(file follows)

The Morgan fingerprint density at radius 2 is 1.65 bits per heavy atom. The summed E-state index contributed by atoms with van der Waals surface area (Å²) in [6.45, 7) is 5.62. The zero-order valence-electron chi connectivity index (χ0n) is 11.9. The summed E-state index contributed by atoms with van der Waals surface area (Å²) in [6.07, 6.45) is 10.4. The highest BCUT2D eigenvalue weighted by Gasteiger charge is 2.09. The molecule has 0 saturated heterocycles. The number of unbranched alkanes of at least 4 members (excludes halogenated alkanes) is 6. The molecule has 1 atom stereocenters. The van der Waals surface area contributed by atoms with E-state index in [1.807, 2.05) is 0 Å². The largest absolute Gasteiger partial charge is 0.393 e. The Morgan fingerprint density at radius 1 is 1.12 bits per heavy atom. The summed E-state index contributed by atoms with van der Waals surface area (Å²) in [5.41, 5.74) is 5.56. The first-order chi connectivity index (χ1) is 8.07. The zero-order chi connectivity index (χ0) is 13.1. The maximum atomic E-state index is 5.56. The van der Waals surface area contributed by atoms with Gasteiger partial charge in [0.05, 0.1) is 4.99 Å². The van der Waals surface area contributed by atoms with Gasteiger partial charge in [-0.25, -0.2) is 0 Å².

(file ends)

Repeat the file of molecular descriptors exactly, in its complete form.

The Morgan fingerprint density at radius 2 is 1.65 bits per heavy atom. The summed E-state index contributed by atoms with van der Waals surface area (Å²) in [6.45, 7) is 5.62. The zero-order valence-electron chi connectivity index (χ0n) is 11.9. The summed E-state index contributed by atoms with van der Waals surface area (Å²) in [6.07, 6.45) is 10.4. The highest BCUT2D eigenvalue weighted by Gasteiger charge is 2.09. The molecule has 0 saturated heterocycles. The number of unbranched alkanes of at least 4 members (excludes halogenated alkanes) is 6. The molecule has 1 atom stereocenters. The van der Waals surface area contributed by atoms with E-state index in [1.807, 2.05) is 0 Å². The largest absolute Gasteiger partial charge is 0.393 e. The Morgan fingerprint density at radius 1 is 1.12 bits per heavy atom. The summed E-state index contributed by atoms with van der Waals surface area (Å²) in [5.41, 5.74) is 5.56. The first-order chi connectivity index (χ1) is 8.07. The zero-order chi connectivity index (χ0) is 13.1. The maximum atomic E-state index is 5.56. The van der Waals surface area contributed by atoms with Gasteiger partial charge in [0.05, 0.1) is 4.99 Å². The van der Waals surface area contributed by atoms with Gasteiger partial charge in [-0.25, -0.2) is 0 Å².